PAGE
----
Near Fitzroy falls, the grassy slopes merged into Eucalypt bush and the road headed more upward. The white jersey I had been following slowed even more and on an uphill I caught up and it was not Mark! Darn and looking behind no sign of Brian, so I picked the pace up again, maybe Mark is not that far ahead. Approaching Fitzroy Falls my stomach was after some real food as the sausage sanger didn’t really go down that well and I was not particularly interested in my pocket full of sugary carbs. Given I was now seemingly on my own, I thought what the heck, let’s stop for some  real food at Grandpas Shed in Fitzroy falls. I thought I would see Brian go past but either he slipped past while I was inside buying or perhaps he was further behind. Anyway, real food was appreciated and had a nice chat with a gent from Nowra who had travelled up through from Nowra via Kangaroo Valley for a Grandpas Shed sausage roll.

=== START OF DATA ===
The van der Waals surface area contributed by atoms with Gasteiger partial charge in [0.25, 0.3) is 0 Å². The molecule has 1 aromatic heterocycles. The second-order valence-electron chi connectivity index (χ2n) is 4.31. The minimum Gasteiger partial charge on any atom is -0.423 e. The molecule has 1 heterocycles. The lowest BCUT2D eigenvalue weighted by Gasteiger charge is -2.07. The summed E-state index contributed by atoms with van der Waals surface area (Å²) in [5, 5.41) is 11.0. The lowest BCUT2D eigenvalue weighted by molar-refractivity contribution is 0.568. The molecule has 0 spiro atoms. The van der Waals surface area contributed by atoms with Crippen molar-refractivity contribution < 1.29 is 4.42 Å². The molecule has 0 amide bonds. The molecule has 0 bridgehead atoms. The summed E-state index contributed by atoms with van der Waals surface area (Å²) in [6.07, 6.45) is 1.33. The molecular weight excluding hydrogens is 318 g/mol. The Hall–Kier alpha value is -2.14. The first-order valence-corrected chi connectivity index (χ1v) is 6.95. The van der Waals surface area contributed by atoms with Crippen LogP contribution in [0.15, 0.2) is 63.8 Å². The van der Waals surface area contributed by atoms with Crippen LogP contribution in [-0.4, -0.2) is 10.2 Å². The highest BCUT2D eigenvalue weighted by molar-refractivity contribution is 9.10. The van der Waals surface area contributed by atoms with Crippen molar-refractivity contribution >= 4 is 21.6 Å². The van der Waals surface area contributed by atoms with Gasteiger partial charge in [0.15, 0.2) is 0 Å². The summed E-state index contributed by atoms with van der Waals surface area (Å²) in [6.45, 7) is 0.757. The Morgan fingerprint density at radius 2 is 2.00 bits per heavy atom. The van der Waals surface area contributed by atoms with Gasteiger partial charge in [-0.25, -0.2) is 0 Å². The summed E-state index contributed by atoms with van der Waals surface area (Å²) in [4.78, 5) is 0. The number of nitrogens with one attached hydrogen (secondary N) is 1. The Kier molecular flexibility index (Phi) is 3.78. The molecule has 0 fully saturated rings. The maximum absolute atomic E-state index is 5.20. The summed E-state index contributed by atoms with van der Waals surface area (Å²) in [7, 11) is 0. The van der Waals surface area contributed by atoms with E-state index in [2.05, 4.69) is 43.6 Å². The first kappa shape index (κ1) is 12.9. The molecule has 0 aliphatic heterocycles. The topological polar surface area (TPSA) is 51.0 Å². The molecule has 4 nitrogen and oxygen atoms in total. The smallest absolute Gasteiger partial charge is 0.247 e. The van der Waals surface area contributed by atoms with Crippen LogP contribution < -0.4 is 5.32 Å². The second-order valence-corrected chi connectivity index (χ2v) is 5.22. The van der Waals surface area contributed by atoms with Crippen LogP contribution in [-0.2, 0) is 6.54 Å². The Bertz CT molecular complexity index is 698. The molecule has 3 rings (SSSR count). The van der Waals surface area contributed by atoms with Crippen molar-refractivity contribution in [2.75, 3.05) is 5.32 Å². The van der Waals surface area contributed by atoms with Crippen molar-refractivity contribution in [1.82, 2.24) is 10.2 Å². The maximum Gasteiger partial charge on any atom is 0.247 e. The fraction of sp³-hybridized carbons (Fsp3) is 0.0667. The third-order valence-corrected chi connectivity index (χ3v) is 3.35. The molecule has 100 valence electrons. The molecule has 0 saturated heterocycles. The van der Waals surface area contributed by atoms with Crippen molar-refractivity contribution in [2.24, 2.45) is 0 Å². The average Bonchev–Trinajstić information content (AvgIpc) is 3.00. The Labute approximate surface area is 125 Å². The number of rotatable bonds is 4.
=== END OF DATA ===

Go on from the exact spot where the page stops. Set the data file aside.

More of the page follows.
Then back on the bike and turn left toward Robertson for the last two climbs. Curiously just before this turn-off is a large sign pointing to a Sailing Club and Yacht Club – images of sailing boats negotiating the 800m high Fitzroy falls jump into my brain – strange indeed, must be a long ride! However once around the corner we are soon riding alongside a lake – that now makes sense. At the first steep ramp the riders ahead could be seen zig zagging across the road. Looks like some fun coming up! This 10Km, or thereabouts, was very scenic with initially spectacular views over Fitzroy Falls Reservoir (no sailing boats to be seen), then along the ridge line panoramic mountain views toward the east. Further along this ridge section Police motorcycle cops were patrolling back and forth, and one motorcycle police rider decided to have a chat and ask how I was going. I said, “all good” and then “how about we swap bikes?”  some laughter and he then accelerates off to chat with another rider. Then we are plunging through some wet sclerophyll forest and thence lumps and bumps through beautiful farmland and a brief section along the main road into the next rest stop at Robertson.